It also indicated that of the six regions that had a net gain of migrants, Greater Accra had the highest gain.

Further, the leading destinations for persons emigrating from Ghana to settle outside the country were Europe and America. Mostly, Ghanaians travelling outside the country were for employment and to pursue education or training to enhance their knowledge.

Internal migration in Ghana                   

Ghana faces a huge internal migration challenge characterised by the high rate of migration of youth from rural and smaller communities to large urban centres for living commonly referred to as Kayayei,  women and girls who are head porters.

This has resulted in increased population pressure on the resources of the urban centres, homelessness, health risk, and diverse socio-economic challenges for the communities of origin.

The lack of development of many rural communities and insufficient employment opportunities for the youth at the rural levels are responsible for this negative migration trend.

The Northern Region is sparsely populated with many rural areas where subsistence farming is the predominant economic activity of the people.

The Ghana Living Standards Survey Round Seven Report in 2017 indicated that the poverty incidence in Northern Region was 61.1% compared to the national average of 23.4% whilst the incidence of extreme poverty in the Northern Region was 30.7% as compared to the national average of 8.2%.

The young men have a higher tendency to migrate to Europe through the desert and the young women also migrate to the urban centres and in the process are exposed to various dangers and violations of their human rights.

In an interview with Ghana News Agency (GNA), Ms Madia Suli, a 14-year-old girl from Kumbungu District of Northern Region, said she was the fifth born of her family with eight children.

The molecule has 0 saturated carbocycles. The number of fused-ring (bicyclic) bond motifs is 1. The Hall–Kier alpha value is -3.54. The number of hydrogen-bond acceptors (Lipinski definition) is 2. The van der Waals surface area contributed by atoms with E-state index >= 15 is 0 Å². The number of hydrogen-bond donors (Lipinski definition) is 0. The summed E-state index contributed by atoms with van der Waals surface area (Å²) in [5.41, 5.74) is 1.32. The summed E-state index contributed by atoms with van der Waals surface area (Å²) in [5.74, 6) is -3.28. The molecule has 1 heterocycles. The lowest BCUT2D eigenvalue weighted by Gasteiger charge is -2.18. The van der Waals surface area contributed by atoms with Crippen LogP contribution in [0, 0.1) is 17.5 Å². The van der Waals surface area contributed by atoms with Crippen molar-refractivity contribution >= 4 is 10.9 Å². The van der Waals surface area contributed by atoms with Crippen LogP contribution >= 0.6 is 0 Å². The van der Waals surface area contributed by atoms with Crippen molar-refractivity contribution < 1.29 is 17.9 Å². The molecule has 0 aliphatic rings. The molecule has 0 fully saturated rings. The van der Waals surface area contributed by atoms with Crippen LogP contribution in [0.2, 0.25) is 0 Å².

She dropped out from school to migrate to Tamale for the Kayayei business to improve her prevailing socio-economic status due to poverty and family pressure for early marriage.

A professional teacher at the Karaga District, who does not want his name to be mentioned due to his personal reason, told the GNA at the Passport Office in Tamale during his application for passport processing, that he wanted to travel to Europe for a better life and to enable him to take safe care of his family.

Role of technology in exacerbating the crime

Mr Munkaila Aminu, Executive Director of African Development Organization for Migration (AFDOM), in an interview, said because of the extreme poverty and limited livelihood opportunities, there was a high tendency of the youth from the area to migrate to Europe or other urban centres in search of non-existent jobs.

He said technology was one of the aggravating problems, which some of the smugglers were openly advertising their services.

Mr Aminu said: “The successful individuals, who benefited from this migration, lured others through mobile phone communication to undertake similar ventures.”

He said irregular migration in most of the West African countries such as Ghana was as result of the harsh economic conditions where the youth were highly affected due to the high rate of youth unemployment in the nation.